Dec 31, 2017
Brands and marketers invest heavily in creating good content as it fuels all marketing initiatives. It is often said that eventually everything com...
Dec 30, 2016
by Rakhi Chowdhary
In the 1980s, Jan Carlzon, then President of the Scandinavian Airlines, defined the Moment of Truth in business to be: “Any time a customer comes into contact with a business, however remote, they have an opportunity to form an impression.” According to Wikipedia, the Moment of Truth in marketing is defined as “the moment when a customer/user interacts with a brand, product or service to form or change an impression about that particular brand, product or service.”
In 2005, Procter & Gamble introduced the First Moment of Truth, followed subsequently by the Second. This was eventually also called the 3-Step Model of Marketing.
So, what are these Moments of Truth in Marketing? Let’s take a look.
The Stimulus is when a consumer is made aware of a certain product or service through advertisements seen on offline media. The stimulus makes the consumer realize that they may require a certain product, which could be something as straightforward as buying shampoo because he or she has run out of it.
The First Moment of Truth (2005) is when a consumer is confronted with the product in a store. It is at this point that the consumer is faced with many different choices and brands. It is also at this point that a brand realizes how deep their brand penetration is and what their ROI is, in non-monetary terms, for launching a certain product.
The Second Moment of Truth (2005)is all about the customer’s experience with the product. Did the product meet the customer’s expectations? Was the need that was created in the mind of the customer fulfilled?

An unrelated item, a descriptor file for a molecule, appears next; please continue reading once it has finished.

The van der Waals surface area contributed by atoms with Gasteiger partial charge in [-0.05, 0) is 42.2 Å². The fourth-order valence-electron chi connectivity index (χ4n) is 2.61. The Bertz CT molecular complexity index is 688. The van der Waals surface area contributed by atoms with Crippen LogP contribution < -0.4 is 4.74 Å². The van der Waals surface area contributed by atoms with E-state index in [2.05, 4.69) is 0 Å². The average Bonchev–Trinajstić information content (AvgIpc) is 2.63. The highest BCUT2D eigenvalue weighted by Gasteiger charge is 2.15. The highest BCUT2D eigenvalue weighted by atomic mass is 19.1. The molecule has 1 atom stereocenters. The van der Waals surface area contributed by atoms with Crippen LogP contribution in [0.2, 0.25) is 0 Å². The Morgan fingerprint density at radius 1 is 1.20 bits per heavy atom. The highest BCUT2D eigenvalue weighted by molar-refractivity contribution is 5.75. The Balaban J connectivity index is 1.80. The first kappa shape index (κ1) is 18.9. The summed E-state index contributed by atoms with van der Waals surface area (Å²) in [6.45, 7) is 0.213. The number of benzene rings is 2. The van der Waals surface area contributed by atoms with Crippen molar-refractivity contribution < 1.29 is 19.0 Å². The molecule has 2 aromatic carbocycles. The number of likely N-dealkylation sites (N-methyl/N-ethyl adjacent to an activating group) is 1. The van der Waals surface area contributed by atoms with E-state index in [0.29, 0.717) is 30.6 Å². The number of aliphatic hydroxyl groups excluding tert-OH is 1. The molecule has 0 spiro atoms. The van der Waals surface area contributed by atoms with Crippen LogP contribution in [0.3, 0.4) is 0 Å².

The Third Moment of Truth (2005-2006) is the feedback or reaction a consumer may have towards a product. It is at this point that a customer may prove to be a brand advocate, by sharing his or feedback via social media publishing or word of mouth.
Eventually, as the internet percolated cities and minds, this process had another dimension added to it. Consumers and brands moved online. Consumers could now get different kinds of information – product features, reviews, discussions – online. Each of these interactions is an opportunity for a brand to educate, influence, attract or convince a customer during their online journey
In 2011, it is precisely this moment that Google defined as the Zero Moment of Truth.
The Zero Moment of Truth, or ZMOT, refers to the research conducted by a user online about a product or service before taking any action. We, as marketers, are well aware of how important this moment is. The purpose of many forms of marketing presently is dependent on it. Online Advertising and SEM, for example.
According to Forbes,
The Gap is “the period of time from when the customer buys a product online to when he receives it.” It addresses an aspect that we as marketers are aiming to achieve: personalization.
“In a brick-and-mortar shopping experience, a branded moment after the customer has paid for his/her purchase can be ensured by the salesperson who helped the customer and rang up the sale. He might come around the counter with the merchandise and walk the customer to the door. That doesn’t happen with an online experience. The closest thing that resembles that is the thank you email and the notice that the item has shipped. Regardless of whether you’re an online business or brick-and-mortar store, B2C or B2B, there are gaps in the experience that are opportunities to deliver a positive experience that gives the customer the confidence that he or she made the right decision to do business with you.”